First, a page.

Hot-dip galvanizing dramatically improves the longevity and durability of steel. This is especially important in highly corrosive environments. That is why Kloeckner Metals has a hot-dip galvanizing plant in Hawaii, the only one in the state. Hawaii’s diverse and highly corrosive environment of ocean-salt exposure, high humidity, rain and trade winds create the need for superior corrosion protection.
“It’s ideal for Hawaii’s demanding environment,” says Diane Malinovich, vice president and general manager of Kloeckner Hawaii. “Because of the fact that we are in the middle of the pacific, that salt in the air takes a beating on everything. So by galvanizing steel, it’s going to last very long term.”
Customers bring in a variety of steel parts for galvanizing from rebar to boat trailers. The kettle is 27 feet long, 6 feet deep, and 4 feet wide. Over-length materials can still be galvanized, but sometimes it requires two or even three dips. One of the most interesting things to be galvanized was steel fencing surrounding the Iolani Palace in Honolulu, the only palace in the United States. The fencing was installed in the late 1800s.
The galvanizing process involves dipping the metal into a series of processing tanks, each with its own purpose. Before it enters the tanks, though, the metal needs to be properly prepared.
“The material has to be sandblasted bare when it shows up,” Malinovich says. “If there’s any paint on it, we won’t touch it.”
After that, the metal is cleaned with caustic chemicals. This removes any contaminants on the material, such as dirt, oil, or grease. It is then rinsed and further treated by pickling. Pickling removes mill scale and iron oxides from the surface of the steel. It is rinsed again and then dipped in a flux solution made of a zinc ammonium chloride solution. This removes any additional oxides and creates a protective layer on the metal, making it ready for galvanizing. Galvanizing itself involves dipping the metal into a kettle of molten zinc.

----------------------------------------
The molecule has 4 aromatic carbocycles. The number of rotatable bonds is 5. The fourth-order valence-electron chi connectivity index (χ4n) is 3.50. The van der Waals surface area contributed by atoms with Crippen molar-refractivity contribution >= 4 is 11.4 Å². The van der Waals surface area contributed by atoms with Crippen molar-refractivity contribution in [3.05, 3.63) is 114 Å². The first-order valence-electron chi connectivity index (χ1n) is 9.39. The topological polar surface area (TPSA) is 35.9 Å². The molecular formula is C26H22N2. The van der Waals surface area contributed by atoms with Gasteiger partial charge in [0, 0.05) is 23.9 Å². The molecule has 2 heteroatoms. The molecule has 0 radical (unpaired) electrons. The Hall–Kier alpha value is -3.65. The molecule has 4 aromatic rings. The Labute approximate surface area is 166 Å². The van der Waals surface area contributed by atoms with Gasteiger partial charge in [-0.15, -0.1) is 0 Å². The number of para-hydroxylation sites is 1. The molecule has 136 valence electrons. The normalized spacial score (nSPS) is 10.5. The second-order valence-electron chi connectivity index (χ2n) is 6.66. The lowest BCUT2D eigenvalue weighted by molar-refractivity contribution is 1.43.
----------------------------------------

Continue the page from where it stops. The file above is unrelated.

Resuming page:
“The zinc in the kettle is kept at about 835 degrees, 24/7,” Malinovich says.
The zinc reacts with the iron in the steel to form metallurgically bonded zinc-iron intermetallic alloy layers. A layer of pure zinc is usually added on top to protect from damage. Once the coating is applied, the metal cools and then is inspected. This ensures a quality coat, free of bare spots.
“There are the pre and post inspections, plus the quality control for putting the parts through the various processing tanks and the kettle,” Malinovich says.
Hot-dip galvanizing provides long lasting corrosion protection by creating a layer of cathodic protection to the metal. Basically, the zinc corrodes instead of the steel. The zinc layer patinas slightly, creating a layer of zinc carbonate that is not water soluble. This corrodes very slowly, protecting the galvanized steel beneath it. The corrosion rate is about 1/30th that of exposed steel in the same environment, according to the American Galvanizers Association.
Even if the surface is scratched, the zinc coating will continue to protect the steel. Even if the bare steel is exposed up to ¼ inch in diameter, it will not begin to corrode until all the surrounding zinc is consumed. It requires no maintenance, further saving long term costs.
“It lasts for generations,” Malinovich says.
Thanks for reading. If you enjoyed this article, you can read more like it on the Kloeckner Metals Blog.
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